With that, the old man fell on his knees, bowed his head, and prostrated himself fully on the altar, arms extended toward the granite crucifix above his head.

When Donovan saw the news coverage of what was dubbed  “The Spectacle at St. Patricks ” by the media, it was as though he was being offered a new lease on life, one without the shame, panic attacks, and loneliness—hallmarks of his existence since that awful May morning so long ago . 

He still remembered—as if it were yesterday—the stained glass ovals and the crucifix bopping up and down through the fog of pain and terror. 

Now here was the Archbishop of Dublin, one of the most powerful men in the Catholic hierarchy, offering a genuine, contrite apology.  This, after everyone, from the Boston Archdiocese to the College of Cardinals in Rome, had closed ranks in ferocious defense of their pedophile brethren.

 Donovan’s next-door neighbor, Jimmy Brennan, put it best: “Jesus, Billy, those sonsabitches weren’t only guilty of harboring known child molesters in their ranks, they were  feeding ‘em fresh meat,  rotatin’ ‘em around to new, plum posts, keepin’ ‘em one step ahead of the posse.” Jimmy was just giving salty voice to what was now common knowledge in every Catholic community from Ballydehob to Buenos Aires. Donovan had not responded. He didn’t trust what he might have said, or how it might have landed.

That was before the rage took hold, propelling him across the Atlantic, like a guided missile, only to find himself once again moving at a snail’s pace through the customs queue. 

A suspicious official pulled him out of line for a pat-down.  Donovan groaned at the thought of another delay and the tedium of answering yet another set of questions designed for terrorists.  He was tempted to blurt out, “ What the hell is this! Do you think I’m the freakin’ IRA?” Instead, he stood mutely, watching the old man—his hands arthritic and shaking—rifling through Donovan’s faded shirts, slacks, underwear, and shaving kit.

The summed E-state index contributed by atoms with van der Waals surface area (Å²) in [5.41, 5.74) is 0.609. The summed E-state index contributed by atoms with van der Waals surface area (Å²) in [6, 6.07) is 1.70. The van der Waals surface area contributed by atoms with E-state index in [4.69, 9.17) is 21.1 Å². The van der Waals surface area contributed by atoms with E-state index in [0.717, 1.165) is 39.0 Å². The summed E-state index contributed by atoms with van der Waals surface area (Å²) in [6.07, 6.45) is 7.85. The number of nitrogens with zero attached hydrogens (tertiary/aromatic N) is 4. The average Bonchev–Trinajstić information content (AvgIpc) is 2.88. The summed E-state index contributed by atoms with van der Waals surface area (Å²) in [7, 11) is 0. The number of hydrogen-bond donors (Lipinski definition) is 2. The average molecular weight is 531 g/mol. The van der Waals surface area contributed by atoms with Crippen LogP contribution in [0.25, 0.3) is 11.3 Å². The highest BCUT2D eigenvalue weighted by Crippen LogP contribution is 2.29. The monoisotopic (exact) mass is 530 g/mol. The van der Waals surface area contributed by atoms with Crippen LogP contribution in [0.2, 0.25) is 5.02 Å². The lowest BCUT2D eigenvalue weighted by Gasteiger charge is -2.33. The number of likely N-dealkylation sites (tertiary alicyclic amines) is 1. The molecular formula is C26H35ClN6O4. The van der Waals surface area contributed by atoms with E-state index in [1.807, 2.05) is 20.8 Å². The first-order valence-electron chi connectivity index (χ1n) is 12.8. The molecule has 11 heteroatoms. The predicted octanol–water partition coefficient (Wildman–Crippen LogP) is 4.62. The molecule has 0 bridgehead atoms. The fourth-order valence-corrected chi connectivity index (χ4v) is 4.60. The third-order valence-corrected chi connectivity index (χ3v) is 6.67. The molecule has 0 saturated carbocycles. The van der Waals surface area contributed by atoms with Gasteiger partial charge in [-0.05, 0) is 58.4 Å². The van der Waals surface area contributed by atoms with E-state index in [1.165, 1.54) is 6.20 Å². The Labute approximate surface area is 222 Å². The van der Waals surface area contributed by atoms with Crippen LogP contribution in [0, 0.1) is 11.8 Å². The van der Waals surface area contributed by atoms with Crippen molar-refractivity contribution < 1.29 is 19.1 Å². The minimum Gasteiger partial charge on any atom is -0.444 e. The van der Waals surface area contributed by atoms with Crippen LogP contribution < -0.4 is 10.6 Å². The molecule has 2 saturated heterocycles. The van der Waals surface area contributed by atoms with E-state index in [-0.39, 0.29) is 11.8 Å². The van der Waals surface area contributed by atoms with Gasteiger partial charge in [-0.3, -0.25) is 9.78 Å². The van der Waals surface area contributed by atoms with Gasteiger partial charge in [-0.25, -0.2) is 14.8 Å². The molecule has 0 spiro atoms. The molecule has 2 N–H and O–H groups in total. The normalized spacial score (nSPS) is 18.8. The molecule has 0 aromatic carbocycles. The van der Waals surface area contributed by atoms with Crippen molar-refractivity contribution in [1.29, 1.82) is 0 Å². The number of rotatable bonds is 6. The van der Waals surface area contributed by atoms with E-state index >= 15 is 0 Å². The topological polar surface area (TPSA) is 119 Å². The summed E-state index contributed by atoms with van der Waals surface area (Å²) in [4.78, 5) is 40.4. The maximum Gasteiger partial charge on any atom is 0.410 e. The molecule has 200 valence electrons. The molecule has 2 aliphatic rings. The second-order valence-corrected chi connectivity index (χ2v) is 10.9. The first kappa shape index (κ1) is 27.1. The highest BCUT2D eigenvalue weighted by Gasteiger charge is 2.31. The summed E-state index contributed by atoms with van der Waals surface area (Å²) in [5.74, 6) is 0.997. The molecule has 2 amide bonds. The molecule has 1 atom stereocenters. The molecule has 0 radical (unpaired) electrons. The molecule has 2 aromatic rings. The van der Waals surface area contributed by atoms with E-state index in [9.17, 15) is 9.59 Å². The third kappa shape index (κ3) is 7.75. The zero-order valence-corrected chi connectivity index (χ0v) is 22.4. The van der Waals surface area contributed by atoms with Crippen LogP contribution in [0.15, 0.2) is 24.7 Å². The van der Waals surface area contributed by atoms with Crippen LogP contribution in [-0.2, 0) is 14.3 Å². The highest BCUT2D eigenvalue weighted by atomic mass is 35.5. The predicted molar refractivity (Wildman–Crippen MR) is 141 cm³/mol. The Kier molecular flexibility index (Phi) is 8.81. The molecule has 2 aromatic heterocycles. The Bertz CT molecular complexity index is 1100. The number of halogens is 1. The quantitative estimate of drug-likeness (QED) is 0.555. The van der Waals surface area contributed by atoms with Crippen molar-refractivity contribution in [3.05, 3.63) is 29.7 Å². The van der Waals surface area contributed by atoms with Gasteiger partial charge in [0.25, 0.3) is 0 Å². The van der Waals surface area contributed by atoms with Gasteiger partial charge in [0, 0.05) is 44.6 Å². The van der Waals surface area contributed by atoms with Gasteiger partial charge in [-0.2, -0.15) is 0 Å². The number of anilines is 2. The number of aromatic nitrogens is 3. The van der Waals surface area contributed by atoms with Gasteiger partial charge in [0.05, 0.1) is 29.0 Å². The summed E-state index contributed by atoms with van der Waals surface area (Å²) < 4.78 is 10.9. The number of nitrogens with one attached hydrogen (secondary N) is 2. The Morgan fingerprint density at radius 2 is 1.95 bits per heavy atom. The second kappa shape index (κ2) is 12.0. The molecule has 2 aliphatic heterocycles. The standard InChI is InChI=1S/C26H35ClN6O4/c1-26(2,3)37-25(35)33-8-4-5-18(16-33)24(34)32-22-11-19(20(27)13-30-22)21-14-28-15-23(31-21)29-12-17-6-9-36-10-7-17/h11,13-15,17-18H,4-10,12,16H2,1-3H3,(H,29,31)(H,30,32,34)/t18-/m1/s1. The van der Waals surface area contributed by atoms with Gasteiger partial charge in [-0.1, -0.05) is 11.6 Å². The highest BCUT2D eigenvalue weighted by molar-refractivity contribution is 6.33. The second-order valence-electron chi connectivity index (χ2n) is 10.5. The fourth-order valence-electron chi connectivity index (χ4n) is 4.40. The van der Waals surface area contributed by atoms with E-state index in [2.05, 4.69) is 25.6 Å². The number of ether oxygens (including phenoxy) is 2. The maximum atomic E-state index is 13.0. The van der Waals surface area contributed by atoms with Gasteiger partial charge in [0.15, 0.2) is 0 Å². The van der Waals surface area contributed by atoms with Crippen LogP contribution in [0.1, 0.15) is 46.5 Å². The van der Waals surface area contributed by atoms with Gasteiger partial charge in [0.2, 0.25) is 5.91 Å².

After closely inspecting every nook and cranny of the luggage, the official finally turned to Donovan’s passport. He stared at the photo taken almost ten years earlier and, with a slight stammer, asked, “How long have you been away?” Donovan, in no mood for civility, snapped, “Well, as you can see, it’s been 18 years.” “Right, I see that Mr. Donovan,” the official replied evenly, “And what brings you home at this time of year, business or pleasure?” 

“Oh, pleasure for sure,” Donovan said flatly.  “Pleasure it is. Isn’t that what Ireland’s famous for?  Can’t wait to get out of here to get started on the pleasure.” The sarcasm was not wasted on the customs agent, who nodded and decided to let it go. “Well Mr. Donovan, I hope you have a grand time of it and welcome home. Don’t leave it so long next time.” With that he smiled warmly, exposing a mouthful of blackened, rotting teeth, and Donovan suddenly felt ashamed of his own rudeness. 

(Excerpt from Rites of Passage, a novella published in Rites of Passage: Five Irish Stories (2016), available on Amazon and Barnes & Nobles.